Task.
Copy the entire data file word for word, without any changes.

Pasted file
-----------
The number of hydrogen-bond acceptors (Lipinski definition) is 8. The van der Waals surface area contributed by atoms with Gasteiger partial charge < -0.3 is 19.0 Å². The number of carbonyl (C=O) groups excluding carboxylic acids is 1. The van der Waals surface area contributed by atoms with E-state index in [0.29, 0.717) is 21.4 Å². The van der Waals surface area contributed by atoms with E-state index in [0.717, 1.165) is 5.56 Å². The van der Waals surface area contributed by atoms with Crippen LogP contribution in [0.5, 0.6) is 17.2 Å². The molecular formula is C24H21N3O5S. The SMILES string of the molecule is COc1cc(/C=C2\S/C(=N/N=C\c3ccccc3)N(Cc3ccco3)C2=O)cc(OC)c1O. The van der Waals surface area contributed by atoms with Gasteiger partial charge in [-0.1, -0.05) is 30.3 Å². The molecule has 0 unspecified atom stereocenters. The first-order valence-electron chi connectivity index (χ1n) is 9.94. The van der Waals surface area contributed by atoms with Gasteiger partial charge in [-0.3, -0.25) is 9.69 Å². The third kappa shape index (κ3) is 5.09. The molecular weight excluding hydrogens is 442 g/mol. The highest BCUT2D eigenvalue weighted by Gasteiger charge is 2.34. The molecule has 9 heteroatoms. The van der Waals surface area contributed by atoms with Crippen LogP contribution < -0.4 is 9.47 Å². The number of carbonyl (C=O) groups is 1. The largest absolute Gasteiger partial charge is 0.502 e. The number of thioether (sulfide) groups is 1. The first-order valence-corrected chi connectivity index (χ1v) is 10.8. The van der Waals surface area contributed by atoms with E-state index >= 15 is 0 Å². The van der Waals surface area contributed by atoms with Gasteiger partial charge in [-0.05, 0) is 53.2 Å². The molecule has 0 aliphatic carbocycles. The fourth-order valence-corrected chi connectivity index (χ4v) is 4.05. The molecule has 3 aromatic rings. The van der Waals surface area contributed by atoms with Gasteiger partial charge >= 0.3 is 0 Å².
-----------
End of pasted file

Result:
The number of hydrogen-bond acceptors (Lipinski definition) is 8. The van der Waals surface area contributed by atoms with Gasteiger partial charge < -0.3 is 19.0 Å². The number of carbonyl (C=O) groups excluding carboxylic acids is 1. The van der Waals surface area contributed by atoms with E-state index in [0.29, 0.717) is 21.4 Å². The van der Waals surface area contributed by atoms with E-state index in [0.717, 1.165) is 5.56 Å². The van der Waals surface area contributed by atoms with Crippen LogP contribution in [0.5, 0.6) is 17.2 Å². The molecular formula is C24H21N3O5S. The SMILES string of the molecule is COc1cc(/C=C2\S/C(=N/N=C\c3ccccc3)N(Cc3ccco3)C2=O)cc(OC)c1O. The van der Waals surface area contributed by atoms with Gasteiger partial charge in [-0.1, -0.05) is 30.3 Å². The molecule has 0 unspecified atom stereocenters. The first-order valence-electron chi connectivity index (χ1n) is 9.94. The van der Waals surface area contributed by atoms with Gasteiger partial charge in [-0.3, -0.25) is 9.69 Å². The third kappa shape index (κ3) is 5.09. The molecular weight excluding hydrogens is 442 g/mol. The highest BCUT2D eigenvalue weighted by Gasteiger charge is 2.34. The molecule has 9 heteroatoms. The van der Waals surface area contributed by atoms with Crippen LogP contribution < -0.4 is 9.47 Å². The number of carbonyl (C=O) groups is 1. The largest absolute Gasteiger partial charge is 0.502 e. The number of thioether (sulfide) groups is 1. The first-order valence-corrected chi connectivity index (χ1v) is 10.8. The van der Waals surface area contributed by atoms with E-state index >= 15 is 0 Å². The van der Waals surface area contributed by atoms with Gasteiger partial charge in [-0.05, 0) is 53.2 Å². The molecule has 0 aliphatic carbocycles. The fourth-order valence-corrected chi connectivity index (χ4v) is 4.05. The molecule has 3 aromatic rings. The van der Waals surface area contributed by atoms with Gasteiger partial charge >= 0.3 is 0 Å².